Production in Europe will average annual growth of more than 5% from 2004 to 2008, then begin slowing to mostly small year-to-year upticks through 2011, based on the latest projection by Ward’s AutoForecasts.

An expected slowdown in demand in the region toward the end of the decade, and a loss of export production as manufacturers move assembly sourcing to local markets, will impinge on long-term output.

Growth will be spread out among the traditional heavyweights in the region, especially Fiat SpA, Ford Motor Co., DaimlerChrysler AG and General Motors Corp.

However, as in other parts of the world, production share for many of the historically high-volume producers over the long run will come under fire by the cumulative efforts of several small assemblers and upstarts.

Also, even though Western Europe will remain the region’s manufacturing hub, the fastest growth will be inside Eastern Europe/Commonwealth of Independent States (CIS) – Russia being by far the dominant force in the CIS.

Production in the European region is forecast to increase 5.8% in 2004 from 2003 to 21.5 million units, followed by a 5.1% increase in 2005. Consecutive increases of 3.5%, 6.4% and 5.6% will follow through 2008 before growth begins to soften.

By 2011, when output is forecast at 27.8 million units, annual production in Europe will be some 7.5 million units higher than in 2003.

Light trucks, thanks to a widening demand for SUVs and car-based MPVs, will account for nearly one-third of output by 2011, compared with one-fourth in 2003.

Inside the region, Western Europe will undergo a major rebound after economic recession brought total output down to a dismal 16.93 million units in 2003.

Production could have been worse but for a lift from export growth. But they will be marginal gains compared with the double-digit increases Eastern Europe/CIS will record during the period.

Longer-term increases in Western Europe will be through renewal of existing production facilities. There are by and large no new facilities on the horizon for that part of the world, whereas Eastern Europe is undergoing a construction boom in automotive assembly plants.

Besides new factories, forthcoming increases in Eastern Europe/CIS also are attributable to better utilization of Russia’s capacity, which was nowhere near fully used in the period of 2000 to 2003.

In the long run, some modest production in Kazakhstan and Uzbekistan will begin to develop, adding to what already is produced in Russia, Ukraine and Belarus.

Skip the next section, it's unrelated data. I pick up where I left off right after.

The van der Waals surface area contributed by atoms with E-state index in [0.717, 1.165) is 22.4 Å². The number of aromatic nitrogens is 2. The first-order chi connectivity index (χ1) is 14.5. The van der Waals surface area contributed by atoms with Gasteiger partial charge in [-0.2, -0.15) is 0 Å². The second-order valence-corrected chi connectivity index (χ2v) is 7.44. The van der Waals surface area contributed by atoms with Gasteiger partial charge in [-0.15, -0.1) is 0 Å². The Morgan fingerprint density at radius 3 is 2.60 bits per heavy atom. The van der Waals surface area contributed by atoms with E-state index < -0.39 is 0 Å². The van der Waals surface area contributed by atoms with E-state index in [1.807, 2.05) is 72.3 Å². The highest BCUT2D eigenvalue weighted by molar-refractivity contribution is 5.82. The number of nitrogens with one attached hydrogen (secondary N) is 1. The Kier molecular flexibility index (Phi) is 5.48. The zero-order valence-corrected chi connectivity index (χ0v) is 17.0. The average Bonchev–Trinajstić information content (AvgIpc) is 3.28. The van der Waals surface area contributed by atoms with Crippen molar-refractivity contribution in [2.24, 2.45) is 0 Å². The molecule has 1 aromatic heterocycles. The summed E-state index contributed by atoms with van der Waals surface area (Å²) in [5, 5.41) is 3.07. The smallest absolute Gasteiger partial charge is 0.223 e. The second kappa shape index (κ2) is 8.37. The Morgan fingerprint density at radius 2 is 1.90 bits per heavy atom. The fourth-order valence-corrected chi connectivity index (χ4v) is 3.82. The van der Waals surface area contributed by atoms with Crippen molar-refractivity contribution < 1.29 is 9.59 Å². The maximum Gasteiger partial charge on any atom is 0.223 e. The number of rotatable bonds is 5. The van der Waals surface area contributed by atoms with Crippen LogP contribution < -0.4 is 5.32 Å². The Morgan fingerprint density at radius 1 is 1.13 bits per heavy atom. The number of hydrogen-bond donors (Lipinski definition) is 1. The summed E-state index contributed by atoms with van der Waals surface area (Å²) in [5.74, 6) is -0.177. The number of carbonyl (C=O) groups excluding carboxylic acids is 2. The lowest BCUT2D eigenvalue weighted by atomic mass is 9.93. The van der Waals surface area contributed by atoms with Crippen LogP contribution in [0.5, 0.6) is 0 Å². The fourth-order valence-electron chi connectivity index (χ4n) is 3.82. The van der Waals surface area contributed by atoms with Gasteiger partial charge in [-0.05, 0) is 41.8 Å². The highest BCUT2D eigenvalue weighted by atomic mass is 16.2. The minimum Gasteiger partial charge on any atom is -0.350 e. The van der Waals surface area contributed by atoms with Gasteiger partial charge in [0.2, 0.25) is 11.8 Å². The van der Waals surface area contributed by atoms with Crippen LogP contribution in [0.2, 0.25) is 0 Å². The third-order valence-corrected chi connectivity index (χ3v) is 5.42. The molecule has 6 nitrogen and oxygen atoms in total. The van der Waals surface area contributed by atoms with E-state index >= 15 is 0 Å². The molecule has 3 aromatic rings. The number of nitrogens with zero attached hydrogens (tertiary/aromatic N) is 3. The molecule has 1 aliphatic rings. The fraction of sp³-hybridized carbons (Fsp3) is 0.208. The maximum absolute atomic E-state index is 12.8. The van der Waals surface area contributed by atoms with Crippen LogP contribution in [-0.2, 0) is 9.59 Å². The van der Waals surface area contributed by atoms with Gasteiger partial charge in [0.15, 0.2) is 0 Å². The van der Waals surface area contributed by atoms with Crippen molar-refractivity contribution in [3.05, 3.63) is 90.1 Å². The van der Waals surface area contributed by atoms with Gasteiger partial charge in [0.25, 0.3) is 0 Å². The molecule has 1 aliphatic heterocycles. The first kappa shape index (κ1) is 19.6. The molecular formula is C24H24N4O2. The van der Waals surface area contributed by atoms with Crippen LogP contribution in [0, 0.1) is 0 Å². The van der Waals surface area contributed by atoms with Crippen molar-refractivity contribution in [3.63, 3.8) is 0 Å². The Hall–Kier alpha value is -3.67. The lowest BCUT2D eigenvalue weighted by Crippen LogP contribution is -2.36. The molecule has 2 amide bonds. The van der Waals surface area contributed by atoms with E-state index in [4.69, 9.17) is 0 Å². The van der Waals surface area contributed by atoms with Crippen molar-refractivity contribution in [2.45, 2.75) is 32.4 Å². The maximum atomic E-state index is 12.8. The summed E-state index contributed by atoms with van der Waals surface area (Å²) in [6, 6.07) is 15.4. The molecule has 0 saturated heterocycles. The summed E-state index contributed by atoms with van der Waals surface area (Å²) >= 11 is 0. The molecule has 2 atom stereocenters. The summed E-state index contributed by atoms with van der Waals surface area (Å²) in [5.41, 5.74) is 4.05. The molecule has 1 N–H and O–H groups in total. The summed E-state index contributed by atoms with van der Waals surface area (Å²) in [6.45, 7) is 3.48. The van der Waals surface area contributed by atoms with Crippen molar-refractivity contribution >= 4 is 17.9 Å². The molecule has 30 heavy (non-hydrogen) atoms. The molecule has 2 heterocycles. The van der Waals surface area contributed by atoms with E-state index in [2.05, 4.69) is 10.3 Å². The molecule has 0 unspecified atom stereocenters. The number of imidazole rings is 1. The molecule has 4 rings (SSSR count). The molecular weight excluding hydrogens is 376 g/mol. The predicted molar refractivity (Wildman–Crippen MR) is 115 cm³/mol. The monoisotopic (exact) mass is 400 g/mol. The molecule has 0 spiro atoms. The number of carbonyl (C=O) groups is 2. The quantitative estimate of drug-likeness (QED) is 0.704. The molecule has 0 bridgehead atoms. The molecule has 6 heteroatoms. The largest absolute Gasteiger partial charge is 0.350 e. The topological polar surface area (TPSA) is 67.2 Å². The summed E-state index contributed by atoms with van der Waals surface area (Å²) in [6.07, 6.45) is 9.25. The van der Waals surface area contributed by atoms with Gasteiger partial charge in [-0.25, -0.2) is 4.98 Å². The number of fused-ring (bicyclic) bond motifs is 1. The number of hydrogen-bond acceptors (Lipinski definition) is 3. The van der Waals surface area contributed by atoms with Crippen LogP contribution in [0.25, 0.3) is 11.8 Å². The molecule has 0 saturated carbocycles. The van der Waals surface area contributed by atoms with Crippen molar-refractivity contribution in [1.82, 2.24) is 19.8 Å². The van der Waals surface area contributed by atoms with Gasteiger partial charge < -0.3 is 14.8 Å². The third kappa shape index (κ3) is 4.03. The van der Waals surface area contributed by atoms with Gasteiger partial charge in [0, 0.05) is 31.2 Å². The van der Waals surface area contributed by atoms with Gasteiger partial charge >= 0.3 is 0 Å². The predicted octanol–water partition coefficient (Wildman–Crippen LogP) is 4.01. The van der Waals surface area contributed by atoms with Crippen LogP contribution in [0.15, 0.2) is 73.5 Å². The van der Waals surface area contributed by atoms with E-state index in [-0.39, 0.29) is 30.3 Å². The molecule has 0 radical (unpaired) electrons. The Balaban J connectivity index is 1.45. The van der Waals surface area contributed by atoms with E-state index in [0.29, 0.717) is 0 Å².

Eastern Europe also will benefit at the expense of Western Europe, as 10 countries from the area joined the European Union this year, and others are expected to follow suit in the next few years.

The leading manufacturing group in Europe, Volkswagen AG, will continue to take some hard knocks. Production gains will occur through 2007, thanks to the post-recession effect, but weakening demand for its products will prevent VW from keeping up with the rest of the industry.

The PSA Group will build on its 1% gain in 2003, which came despite snags in the execution of a Peugeot-Citroen platform-sharing scheme that resulted in some new-product delays. However, by the end of the decade, PSA could be struggling to keep its standing as the No.2 manufacturer in Europe.

On the whole, most of the major manufacturers will struggle to maintain pace. Some will have better near-term gains than the others, but their production in relation to the entire region will remain flat or slightly decline over the long term.

Asian producers, which have made tremendous headway in North America over the last two decades, will begin to make deeper – but still small – dents in European production.

Toyota Motor Corp. and Honda Motor Co. Ltd., the two biggest Japanese auto makers in the region, will see continuous gains through the end of the decade.

However, neither is predicted to break into the elite of European manufacturers in terms of volume.

Toyota is adding capacity and will grow from a 2.2% share of the region’s production to nearly 3% by 2011. Honda, also through added capacity, will see its production share grow from 1% last year to 1.3% in 2011.

At the same time, production by smaller producers – Porsche AG, Magna Steyr Group, AZLK/Moskvitch, OAO GAZ and OAO UAZ are examples – will combine to take a larger slice of the pie away from the high-volume producers. Much of their growth is coming from the outsourcing of niche vehicles from the major manufacturers, or by producing vehicles for their respective local markets, based on platforms developed by the larger OEMs.